We move on – but not very far. Amanda does consider birth order and how it impacts their family. Both she and Nathan readily admit, between laughter that their strong opinions often lead them to a stand off. When they are both convinced they are right, their fierce competitiveness keeps either from conceding. While this means many arguments end in silence, they wouldn’t have it any other way – well, Amanda wouldn’t:
Amanda: I do think about birth order because I feel like there are a lot of couples that balance each other in certain ways and that’s one way that we don’t balance at all. We 100% both have the exact same quality that 100% of the time butts heads. So we pretty much just have to duke it out or just stop talking to each other for a while. That’s how it goes.
Jen: Does it feel tiring?
Amanda: It does, but when I was dating people, I was never attracted to the other type of personality – someone who was more willing to give, or willing to not argue back. I just felt like they were weak. The relationships I liked the most were the ones that were more conflicting. The ones where we just got along really, really well and it was just so easy all the time were boring, so then I ended up breaking up with them really quickly.
Nathan: It’s not like we don’t get along – that’s what you just said (to Amanda)
Amanda: It kind of is.
Nathan: We do get along.
Amanda: I think we have a higher percentage of not getting along time than some people, or it’s just more visible.
Nathan: Those people don’t have strong opinions. Well, I think that’s stupid to not have a strong opinion. There are too many people that won’t stand for what they think is a correct thing even though we probably do it to a fault over little stupid things.
I ask if laughter helps cut the tension when they are in a silent stand off:
Amanda: I think it’s hard for us to make each other laugh just because we both think we’re really funny and other people think we’re funnier than we think we are. There are lots of other people who think Nathan is really funny sometimes. He’ll say something and the room breaks into hysterical laughter and I’m like “Seriously?”
Jen: But really you’re just jealous that the whole room isn’t laughing at you?
Amanda: No, but then it’s the same way – I’ll say something and people will be like, “Hahaha.” And Nathan will be like, “What?” (sarcastically), but then I usually recognize I’m not actually being that funny.
Jen: What if you were being that funny?
Nathan: Both of us recognize that we’re not actually being that funny in the moment.
Amanda: People are perceiving that it’s funny, but it’s not actually that funny.
Jen: How do you know what is funny to other people?
Nathan: Well, yeah it is funny to them, but it’s just –
Jen: (interrupting) – but they are ridiculous?
Nathan: (over Jen) – not as funny as they think.
Nathan & Amanda: Yes.
Amanda: This is the darkness of our minds.
Something the Perrys never argued about was leaving the suburbs. They married in December 2007, and by April 2008 were looking for houses at the heart of the city. Midtown was not their absolute destination, but they were looking for a neighborhood with character, and neighbors who cared about each other. In August 2008, the Perrys bought a house in Hyde Park and put down roots that would anchor their family, their careers, and their faith to a specific place and a specific people.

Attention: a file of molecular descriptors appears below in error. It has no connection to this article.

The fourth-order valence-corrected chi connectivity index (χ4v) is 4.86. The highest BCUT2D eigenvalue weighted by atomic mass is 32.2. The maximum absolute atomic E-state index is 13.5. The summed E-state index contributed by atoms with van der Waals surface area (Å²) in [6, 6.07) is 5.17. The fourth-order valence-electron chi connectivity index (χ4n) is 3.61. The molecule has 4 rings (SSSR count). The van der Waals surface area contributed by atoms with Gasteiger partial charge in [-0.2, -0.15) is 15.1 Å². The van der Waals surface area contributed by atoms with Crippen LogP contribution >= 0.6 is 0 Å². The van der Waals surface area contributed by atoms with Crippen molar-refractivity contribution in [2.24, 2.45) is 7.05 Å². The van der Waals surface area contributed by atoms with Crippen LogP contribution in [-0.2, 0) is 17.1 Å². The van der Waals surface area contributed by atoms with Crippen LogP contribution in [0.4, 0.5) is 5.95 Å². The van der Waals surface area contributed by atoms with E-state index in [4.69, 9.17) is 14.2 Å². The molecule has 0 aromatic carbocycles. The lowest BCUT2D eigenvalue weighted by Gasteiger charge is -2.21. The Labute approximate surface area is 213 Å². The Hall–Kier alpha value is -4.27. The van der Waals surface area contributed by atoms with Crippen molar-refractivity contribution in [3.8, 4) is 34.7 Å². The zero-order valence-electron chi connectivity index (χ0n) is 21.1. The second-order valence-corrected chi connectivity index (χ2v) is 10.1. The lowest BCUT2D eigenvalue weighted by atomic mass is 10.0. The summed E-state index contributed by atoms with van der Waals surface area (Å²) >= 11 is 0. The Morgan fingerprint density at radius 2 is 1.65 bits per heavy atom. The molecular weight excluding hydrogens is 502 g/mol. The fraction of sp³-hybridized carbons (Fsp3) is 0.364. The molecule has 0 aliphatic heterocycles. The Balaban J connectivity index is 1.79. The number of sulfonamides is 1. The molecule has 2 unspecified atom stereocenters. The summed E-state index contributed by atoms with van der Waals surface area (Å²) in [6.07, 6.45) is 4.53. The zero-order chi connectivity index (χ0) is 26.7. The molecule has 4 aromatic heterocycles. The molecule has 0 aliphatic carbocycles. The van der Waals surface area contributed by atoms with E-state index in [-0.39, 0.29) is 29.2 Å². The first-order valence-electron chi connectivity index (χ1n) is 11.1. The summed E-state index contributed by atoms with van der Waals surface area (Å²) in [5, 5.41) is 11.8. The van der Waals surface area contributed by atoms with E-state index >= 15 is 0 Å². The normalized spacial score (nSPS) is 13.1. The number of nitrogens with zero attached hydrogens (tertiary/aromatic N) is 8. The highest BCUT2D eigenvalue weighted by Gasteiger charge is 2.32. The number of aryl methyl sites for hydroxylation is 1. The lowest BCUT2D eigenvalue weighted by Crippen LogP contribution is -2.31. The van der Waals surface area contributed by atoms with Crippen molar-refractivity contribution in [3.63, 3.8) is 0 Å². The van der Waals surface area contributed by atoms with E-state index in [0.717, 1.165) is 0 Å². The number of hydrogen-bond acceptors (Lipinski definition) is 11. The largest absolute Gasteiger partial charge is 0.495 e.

Amanda: At that point too, I started thinking that I wanted to teach at an inner-city school. (She pauses to laugh remembering that short-lived experience) I didn’t want to be driving from Independence to an inner-city school and be totally removed from where my kids would be coming from. If I was going to teach at an inner-city school, I wanted to live at least somewhat close to where my students would be coming from, so it wasn’t just another mark against me – here’s our white teacher coming from the Whiteville suburbs to come teach us.
Nathan: Part of that is the same with church too – we could have easily gone to a church outside of our community, but it’s the same mentality. You want to be involved in a church in your community or you want to teach something in your community or do something in your community. We bought a house here. We’re truly vested here.
They think back through their house hunting process and notice God’s grace in preparing a people for them on this block. Amanda takes me on a virtual tour of their street from the living room, recalling names, jobs, family histories, heart breaks, and celebrations of the people living in houses up and down the block. Stories collected through simple acts – baking bread and giving it away at Thanksgiving, inviting neighbors over for dinner, and being present on the front porch.
Nathan kisses Amanda good-bye and encourages us to “have fun lady time” as he heads out the door to meet his brother-in-law for The Dark Knight Rises. Amanda and I crack up over the phrase “lady time.” Once we recover, I ask her about how she first came to faith and what her journey as a disciple of Jesus has looked like:
Amanda: Sometimes I feel apprehensive talking about it because it gets so fuzzy as far as when I was eight, I prayed the prayer, was baptized, my parents and I talked through what it meant to follow Christ.
Jen: What did you talk about? At that time when you were eight, did you feel like “this is real and I’m making a genuine decision?”